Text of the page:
The Pat Riley Taking the Heat Debate Verdict

December 2, 2010

Read the opposing arguments from Optimist Prime and Loyal Homer.

Erik Spoelstra should not be fired. Let’s clear that up right away. Though that fact has nothing to do with Pat Riley taking over the Miami Heat, the problems the Miami Heat are facing are not specific to the influence of Erik Spoelstra.

The Miami Heat have real basketball problems. Don’t let the consecutive lopsided victories against the Detroit Pistons and the Cleveland Cavaliers fool you. The Heat are struggling. The team does not have a true floor general in the form of a point guard that is able to divide up the touches on the floor between the superstars LeBron James and Dwayne Wade. The team also lacks a real low post threat, with respect to the fan favorite and ever-popular Zydrunas Ilgauskas. These are real basketball problems that not even elite superstars can overcome.

None of those basketball problems are Erik Spoelstra’s fault. In fact, they are the fault of Pat Riley. The general manager of the team has done a fairly poor job of building a complete basketball team. Riley is great at attracting superstars, but the supporting players are not as important. More importantly, they are injured right now. The injuries to Udonis Haslem and Mike Miller have devastated the team from a role playing standpoint.

Again, this is not Erik Spoelstra’s fault. It is, however, is problem.

As Loyal Homer states in his argument, Erik Spoelstra deserves respect, and he deserves time to become a great coach. He is long time friends with Pat Riley and has earned his respect. And, as Loyal Homer points out in his argument, Pat Riley’s last foray into coaching was not the championship season. Rather, it was a season when he coached a team that won just 15 games. Yikes.

As Optimist Prime points out his argument, however, Pat Riley is too proud to watch his team go down in flames.

Both arguments are correct to a point. Pat Riley is proud, and Erik Spoelstra is thrust into difficult circumstances with insoluble basketball problems. But, one point won me over. Optimist Prime may be right about Riley’s pride, but Pat Riley is too proud to become head coach right now. He will face the exact same problems that Erik Spoelstra faces now. Basketball won’t change, and Riley knows that. If Riley takes over as head coach, the point guard and low post center position will not be magically improved on the team. Loyal Homer rightly points out that, “It’s not realistic to think Riley could come down out of coaching retirement on his little white stallion and wave the magic wand and all of a sudden make the troubles of the Heat go away.”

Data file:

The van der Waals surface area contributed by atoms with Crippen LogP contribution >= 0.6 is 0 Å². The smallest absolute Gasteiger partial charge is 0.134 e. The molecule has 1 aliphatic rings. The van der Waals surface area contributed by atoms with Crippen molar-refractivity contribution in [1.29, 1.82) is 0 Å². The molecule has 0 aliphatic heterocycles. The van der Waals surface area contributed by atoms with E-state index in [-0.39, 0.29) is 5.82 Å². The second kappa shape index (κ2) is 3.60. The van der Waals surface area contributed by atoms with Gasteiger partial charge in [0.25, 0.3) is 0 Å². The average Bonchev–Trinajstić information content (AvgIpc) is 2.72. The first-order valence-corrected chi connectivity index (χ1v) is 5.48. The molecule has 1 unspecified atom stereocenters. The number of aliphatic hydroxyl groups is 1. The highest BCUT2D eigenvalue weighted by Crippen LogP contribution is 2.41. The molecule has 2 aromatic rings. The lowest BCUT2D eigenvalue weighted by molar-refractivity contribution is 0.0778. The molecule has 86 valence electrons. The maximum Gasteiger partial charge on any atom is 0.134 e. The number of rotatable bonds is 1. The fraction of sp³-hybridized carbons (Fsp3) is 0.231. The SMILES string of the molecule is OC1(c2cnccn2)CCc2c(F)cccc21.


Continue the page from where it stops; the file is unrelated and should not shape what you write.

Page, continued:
It doesn’t matter if Wade or LeBron have faith in Spoelstra one minute, and no faith the next. Pat Riley has been around basketball too long to a) not recognize the real reason a team is struggling and b) not care enough about his legacy to risk it being tainted by a return to coaching that is doomed to immediate failure, regardless of what superstars on thon the team.

Pat Riley is not the best coach for this team because he knows that he doesn’t have the best team. He jettisoned Stan Van Gundy several years ago because he knew the team had potential to win a championship. He doesn’t know that with this team, despite the hype. Reality is different, so the front office is quiet and Pat Riley is enjoying the view from his box, content to watch his young coach struggle until more good players can be placed around the superstar nucleus.

When Riley gets more role players and the overall team improves, the he will mount the white stallion and ride in to rescue the team. Those conditions have not yet been met, so Riley is content to hang Spoelstra out to dry.

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The Pat Riley Taking the Heat Debate

November 30, 2010

Read the opposing arguments from Optimist Prime and Loyal Homer.

You know that saying about history repeating itself? Well, there’s a good reason that saying exists. Just ask Stan Van Gundy.

In 2006 the Miami Heat had a bunch of promise. The team had two certifiable superstars in Dwayne Wade and Shaquille O’Neal. But, head coach Stan Van Gundy was not performing to the standard his hall of fame general manager, Pat Riley, expected. So, several games into the 2005-2006 season, Riley fired Van Gundy and took over the head coaching job.

The Riley takeover was a whole lot of drama that would have been terrible, if not for the fact that the team won the NBA championship that season. Seems like Riley knew what he was doing.

But, would he know what he was doing a second time, should he decide to jettison embattled coach Erik Spoelstra? That’s where today’s debate topic comes in: Is it time for Pat Riley to assume the head coaching duties in Miami?

Optimist Prime will argue that it is time for Pat Riley to take over the Heat while Loyal Homer will argue that Riley should stay out of it and let his young coach figure it out.

Riley’s legacy is on the line, but would jumping in to the fire help or hurt? The debate will settle it. Begin!

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The Pat Riley Taking the Heat Debate… Heat Must Live Life of Riley

November 30, 2010

Read the opposing argument from Loyal Homer.

Unless you’ve been living under a rock you are aware that LeBron James took his talents to South Beach over the summer, choosing to team up with current Miami Heat player Dwayne Wade and former Toronto Raptor Chris Bosh. The idea was to form an NBA super team that was to dominate the Eastern Conference and win somewhere between 70 and 80 games.

As you might have heard, things haven’t quite worked that way for King James and his court. LeBron and his subjects (or is it Wade and his subjects?) are off to a pedestrian 10-8 start due to dysfunctional play on the court.